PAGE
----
Galapagos Wildlife: “Lonesome George” Tortoise Lonely No More

Text by Laura Buckley

The rarest living creature on Earth may soon become a proud papa—and oldest natural father on record, according to the Galapagos Conservancy and NPR.

If you’ve traveled to the Galapagos Islands within the last 30 years, you’ve only been privy to one Pinta Island Giant Tortoise, whom Darwin Station scientists have delightfully dubbed “Lonesome George,” the last of its subspecies. But hopefully that’ll all change in about 120 days, when the five eggs recently found in his pen hatch.

A type of giant tortoise, scientists have unsuccessfully been playing matchmaker with George in Galapagos National Park since the 1970s. At 198 pounds, the Geochelone nigra abingdoni has been slow in finding his mate. But now that he’s come into his sexual peak at the ripe age of 90 (they can live until 150 years old), George has become downright frisky. Last year he mated for the first time in 36 years, but the eggs laid were unfortunately infertile. The recent introduction of two female giant tortoises of another subspecies, however, has obviously caused George to get his groove on.

Despite the joyful news, Lonesome George’s tale tells a more serious story about the impact humans have had on the Galapagos ecosystem. Central to Darwin’s theory of evolution, it is believed there were more than 100,000 Galapagos tortoises and 15 subspecies when man arrived on the islands.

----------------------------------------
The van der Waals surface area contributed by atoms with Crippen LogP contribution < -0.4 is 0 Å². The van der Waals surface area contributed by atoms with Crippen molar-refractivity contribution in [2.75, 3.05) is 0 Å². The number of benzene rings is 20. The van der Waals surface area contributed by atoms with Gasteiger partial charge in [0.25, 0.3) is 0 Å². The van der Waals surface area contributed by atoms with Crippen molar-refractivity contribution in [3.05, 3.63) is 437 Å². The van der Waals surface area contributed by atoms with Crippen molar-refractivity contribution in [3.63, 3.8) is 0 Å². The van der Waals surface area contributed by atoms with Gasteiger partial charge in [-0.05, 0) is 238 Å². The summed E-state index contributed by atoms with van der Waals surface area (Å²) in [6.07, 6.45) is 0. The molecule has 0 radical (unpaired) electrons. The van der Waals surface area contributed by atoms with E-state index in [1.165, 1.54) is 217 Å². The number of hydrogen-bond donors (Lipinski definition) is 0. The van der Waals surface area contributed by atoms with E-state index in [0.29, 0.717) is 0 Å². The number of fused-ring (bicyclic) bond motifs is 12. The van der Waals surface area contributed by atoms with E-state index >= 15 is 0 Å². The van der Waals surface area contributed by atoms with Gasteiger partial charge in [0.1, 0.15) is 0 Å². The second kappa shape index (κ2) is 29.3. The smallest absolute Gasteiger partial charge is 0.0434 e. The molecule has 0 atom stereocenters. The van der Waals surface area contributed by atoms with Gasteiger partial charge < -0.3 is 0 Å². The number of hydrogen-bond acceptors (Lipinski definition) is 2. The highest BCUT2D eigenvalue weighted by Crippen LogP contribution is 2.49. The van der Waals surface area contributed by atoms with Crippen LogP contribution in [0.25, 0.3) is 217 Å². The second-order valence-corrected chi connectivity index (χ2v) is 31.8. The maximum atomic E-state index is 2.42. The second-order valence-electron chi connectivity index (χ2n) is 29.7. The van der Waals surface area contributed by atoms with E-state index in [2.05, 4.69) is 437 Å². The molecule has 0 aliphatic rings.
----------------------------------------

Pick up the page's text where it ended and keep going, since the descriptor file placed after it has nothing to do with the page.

But because tortoises can live up to a year with little food or necessities, they were prime meat for sailors, who then introduced goats on the islands so the fishermen could consume goat meat instead. This was just more bad news for the tortoise, as the goats ate the few tortoises left. In order to curb the likely extinction of the Galapagos staple, the Galapagos National Park Service began a program to eradicate the goats, and the Charles Darwin Research Station began a tortoise-rearing project in the 1970s, collecting endangered tortoise eggs from other islands to put in a captive breeding program.

Today, about 20,000 giant tortoises live on the Galapagos—and, hopefully, George's Pinta legacy will also live on.

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